In my time at University (which seems like a lifetime ago) I recall two types of lecturers: Those that guided the students towards what to expect at exam time, and those that didn’t.
Unsurprisingly, there was a strong correlation between the type of lecturer, the student attendance late in the term, and the pass rate. Once students knew what to expect in an exam and where to find the answers, it would take a special kind of person to fail.
Management at Paradigm Biopharmaceuticals are the type of people that, had they been lecturers at University, would have had near 100% attendance in the final weeks of class, and a near 100% pass rate.
We already know the exam questions, and their solutions.
Paradigm (ASX:PAR) is a company repurposing a blood clot drug (pentosan polysulfate sodium (PPS) to treat inflammation, with its current focus being the treatment of Osteoarthritis of the knee.
Unlike the arduous, costly, and time-consuming process of qualifying a new drug for use in humans, PPS is a compound that has been used for 65 years to remove blood clots. Essentially this has meant that PAR has been able to skip directly to human testing, comfortable in the knowledge that the drug is safe.
And test they have. As at the writing of this article, Paradigm’s formula (iPPS) has been used to treat some 500 patients with arthritis through the Australian Therapeutic Goods Administration Special Access Scheme (SAS). Patients include all sorts, from the elderly seeking to avoid life altering surgery, to AFL footballers looking to extend their careers.
Anecdotally the feedback has been very positive. Having spoken to a number of recipients of iPPS, we have been impressed by the consistency of results. In fact, PAR announced on December 7 that data from 183 patients who have taken part in the SAS trials have returned consistently positive outcomes.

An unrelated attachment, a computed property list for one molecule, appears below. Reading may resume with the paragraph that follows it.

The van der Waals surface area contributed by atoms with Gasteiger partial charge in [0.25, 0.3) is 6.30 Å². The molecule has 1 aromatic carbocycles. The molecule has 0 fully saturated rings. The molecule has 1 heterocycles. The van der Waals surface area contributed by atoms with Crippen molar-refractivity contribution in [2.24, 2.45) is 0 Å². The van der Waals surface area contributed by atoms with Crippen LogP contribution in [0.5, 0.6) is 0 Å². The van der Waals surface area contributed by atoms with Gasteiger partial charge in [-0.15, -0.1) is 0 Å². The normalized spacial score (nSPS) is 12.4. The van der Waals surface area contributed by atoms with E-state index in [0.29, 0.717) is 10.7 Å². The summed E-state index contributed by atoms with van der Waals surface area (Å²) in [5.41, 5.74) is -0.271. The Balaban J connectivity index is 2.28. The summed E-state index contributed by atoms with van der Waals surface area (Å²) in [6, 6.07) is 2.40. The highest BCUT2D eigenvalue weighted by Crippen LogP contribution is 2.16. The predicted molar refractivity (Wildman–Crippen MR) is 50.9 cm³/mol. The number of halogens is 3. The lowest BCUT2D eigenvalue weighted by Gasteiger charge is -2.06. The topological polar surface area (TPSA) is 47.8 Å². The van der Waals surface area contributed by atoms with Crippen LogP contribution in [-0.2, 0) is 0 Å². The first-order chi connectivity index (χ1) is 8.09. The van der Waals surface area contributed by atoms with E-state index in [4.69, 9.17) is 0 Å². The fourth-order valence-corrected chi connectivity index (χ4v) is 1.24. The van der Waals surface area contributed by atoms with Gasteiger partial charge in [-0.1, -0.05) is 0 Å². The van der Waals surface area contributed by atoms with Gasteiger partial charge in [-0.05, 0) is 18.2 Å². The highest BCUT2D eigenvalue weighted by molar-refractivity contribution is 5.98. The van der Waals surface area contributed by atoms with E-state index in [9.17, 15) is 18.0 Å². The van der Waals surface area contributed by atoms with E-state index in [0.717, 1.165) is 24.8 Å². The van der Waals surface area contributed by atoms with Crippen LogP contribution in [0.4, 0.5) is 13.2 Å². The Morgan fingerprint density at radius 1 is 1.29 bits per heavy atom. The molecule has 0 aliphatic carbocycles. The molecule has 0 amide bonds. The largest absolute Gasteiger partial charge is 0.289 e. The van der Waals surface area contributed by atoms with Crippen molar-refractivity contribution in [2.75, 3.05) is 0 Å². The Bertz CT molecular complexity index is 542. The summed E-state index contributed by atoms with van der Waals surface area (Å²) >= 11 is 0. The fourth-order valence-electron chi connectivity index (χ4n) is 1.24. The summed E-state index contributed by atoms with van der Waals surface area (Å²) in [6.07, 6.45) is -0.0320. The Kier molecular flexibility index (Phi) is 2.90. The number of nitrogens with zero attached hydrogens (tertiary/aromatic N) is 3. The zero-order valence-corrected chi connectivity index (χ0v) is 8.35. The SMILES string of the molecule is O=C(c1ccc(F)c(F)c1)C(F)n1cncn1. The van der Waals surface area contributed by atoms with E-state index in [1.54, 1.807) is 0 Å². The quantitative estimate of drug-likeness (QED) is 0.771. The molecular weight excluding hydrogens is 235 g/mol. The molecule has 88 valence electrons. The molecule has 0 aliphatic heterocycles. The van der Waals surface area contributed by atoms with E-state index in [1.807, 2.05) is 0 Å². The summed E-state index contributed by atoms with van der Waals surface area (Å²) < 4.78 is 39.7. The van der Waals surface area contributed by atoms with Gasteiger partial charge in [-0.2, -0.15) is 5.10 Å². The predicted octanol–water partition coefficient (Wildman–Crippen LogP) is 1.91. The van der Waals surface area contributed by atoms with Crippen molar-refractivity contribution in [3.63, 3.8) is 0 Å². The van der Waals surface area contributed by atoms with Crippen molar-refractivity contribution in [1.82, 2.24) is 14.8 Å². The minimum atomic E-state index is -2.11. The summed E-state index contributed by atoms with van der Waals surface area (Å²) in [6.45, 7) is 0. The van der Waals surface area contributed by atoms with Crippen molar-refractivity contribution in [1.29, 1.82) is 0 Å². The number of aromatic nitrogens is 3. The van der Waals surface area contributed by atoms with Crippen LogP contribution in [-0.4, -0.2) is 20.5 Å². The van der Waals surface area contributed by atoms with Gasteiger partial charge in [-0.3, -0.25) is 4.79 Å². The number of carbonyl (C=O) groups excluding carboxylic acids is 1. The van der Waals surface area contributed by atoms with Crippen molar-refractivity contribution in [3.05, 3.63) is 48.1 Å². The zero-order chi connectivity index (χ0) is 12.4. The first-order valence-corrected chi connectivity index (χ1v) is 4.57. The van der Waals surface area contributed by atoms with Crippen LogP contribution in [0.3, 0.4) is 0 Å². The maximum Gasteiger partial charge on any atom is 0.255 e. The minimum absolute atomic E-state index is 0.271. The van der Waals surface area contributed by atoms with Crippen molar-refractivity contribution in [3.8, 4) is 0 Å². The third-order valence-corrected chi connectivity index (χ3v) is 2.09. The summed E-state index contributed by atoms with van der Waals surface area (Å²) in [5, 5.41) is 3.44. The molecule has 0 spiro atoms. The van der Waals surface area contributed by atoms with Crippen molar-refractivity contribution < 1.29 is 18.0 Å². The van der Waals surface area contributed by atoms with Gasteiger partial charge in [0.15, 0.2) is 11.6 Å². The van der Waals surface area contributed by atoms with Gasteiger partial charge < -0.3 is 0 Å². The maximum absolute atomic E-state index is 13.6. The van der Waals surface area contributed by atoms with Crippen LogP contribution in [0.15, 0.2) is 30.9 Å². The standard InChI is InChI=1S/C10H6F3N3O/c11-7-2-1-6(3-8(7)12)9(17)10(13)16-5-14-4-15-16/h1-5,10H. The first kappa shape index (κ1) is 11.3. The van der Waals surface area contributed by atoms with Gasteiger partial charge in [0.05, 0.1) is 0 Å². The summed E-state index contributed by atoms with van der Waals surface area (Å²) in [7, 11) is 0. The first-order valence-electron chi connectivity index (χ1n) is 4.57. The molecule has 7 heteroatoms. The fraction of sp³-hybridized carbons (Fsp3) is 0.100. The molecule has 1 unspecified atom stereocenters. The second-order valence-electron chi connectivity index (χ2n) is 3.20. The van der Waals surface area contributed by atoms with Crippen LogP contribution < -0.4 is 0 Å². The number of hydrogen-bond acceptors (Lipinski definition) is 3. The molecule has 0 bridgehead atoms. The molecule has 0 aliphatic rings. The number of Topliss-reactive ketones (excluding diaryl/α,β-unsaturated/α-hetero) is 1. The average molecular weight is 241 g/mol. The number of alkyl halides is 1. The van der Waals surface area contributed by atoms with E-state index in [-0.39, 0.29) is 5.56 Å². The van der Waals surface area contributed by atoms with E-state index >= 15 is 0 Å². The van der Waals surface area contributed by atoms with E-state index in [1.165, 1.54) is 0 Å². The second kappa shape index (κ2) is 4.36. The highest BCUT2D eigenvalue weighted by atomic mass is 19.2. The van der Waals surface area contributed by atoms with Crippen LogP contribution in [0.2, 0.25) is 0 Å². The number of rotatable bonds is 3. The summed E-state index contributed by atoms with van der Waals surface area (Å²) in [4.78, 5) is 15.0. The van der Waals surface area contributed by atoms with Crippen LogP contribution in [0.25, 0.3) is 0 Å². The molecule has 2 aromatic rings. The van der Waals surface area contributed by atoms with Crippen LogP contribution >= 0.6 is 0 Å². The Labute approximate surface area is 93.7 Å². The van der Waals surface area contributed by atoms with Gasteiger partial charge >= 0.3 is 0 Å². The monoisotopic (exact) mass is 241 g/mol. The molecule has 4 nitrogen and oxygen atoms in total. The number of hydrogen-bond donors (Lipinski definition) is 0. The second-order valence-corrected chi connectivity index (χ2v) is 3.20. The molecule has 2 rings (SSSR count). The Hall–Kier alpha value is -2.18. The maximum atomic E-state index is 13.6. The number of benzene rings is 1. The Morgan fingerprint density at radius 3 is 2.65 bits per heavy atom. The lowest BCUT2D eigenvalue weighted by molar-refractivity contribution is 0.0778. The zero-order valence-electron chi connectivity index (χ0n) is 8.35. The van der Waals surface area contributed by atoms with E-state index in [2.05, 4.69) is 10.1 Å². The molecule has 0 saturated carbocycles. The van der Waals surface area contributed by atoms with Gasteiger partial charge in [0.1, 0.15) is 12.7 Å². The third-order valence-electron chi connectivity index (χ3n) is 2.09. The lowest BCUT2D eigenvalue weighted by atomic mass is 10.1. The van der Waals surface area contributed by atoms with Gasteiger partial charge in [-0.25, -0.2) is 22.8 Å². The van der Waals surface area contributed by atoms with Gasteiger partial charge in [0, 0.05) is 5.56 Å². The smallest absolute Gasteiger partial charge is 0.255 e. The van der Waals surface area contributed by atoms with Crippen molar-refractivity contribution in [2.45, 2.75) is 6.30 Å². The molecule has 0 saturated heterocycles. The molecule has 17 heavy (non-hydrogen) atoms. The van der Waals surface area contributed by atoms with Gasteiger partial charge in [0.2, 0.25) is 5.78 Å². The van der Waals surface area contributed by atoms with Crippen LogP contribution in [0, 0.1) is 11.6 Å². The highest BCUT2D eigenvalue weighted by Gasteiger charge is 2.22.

Results from the SAS trials have shown that 88.5% of participants reported a reduction in joint pain, with 91.2% reporting improved knee function. Those same patients reported pain scores that were reduced by over 51% after treatment of iPPS, which is a significantly superior outcome compared to the 15% reduction in pain reported from opioid treatment. This is of note especially in a world currently struggling with opioid addiction
As the following chart shows, PAR has already seen its share price improve over the last 6 months.
Paradigm Biopharmaceutical share price chart
Nevertheless, it is the Phase 2b trial due to report in mid to late December that will be the catalyst that determines if iPPS is brought to market, and will likely be the driver that sees a company with a current market cap of just $180 million grow beyond $300 million.
The differences between SAS treatment and Phase 2b trial:
The core difference between SAS and Phase 2b is that the SAS seeks to treat, while the Phase 2b seeks to test. Practically speaking this means that the Phase 2b trial will include patients being tested with placebos, the results from which will be measured against the results from patients actually receiving iPPS.
However, this will not be the first time iPPS has been tested against a placebo. In 2005 Dr Peter Ghosh found that under clinical trial conditions iPPS showed statistically significant results when measured against a placebo.
What’s it worth?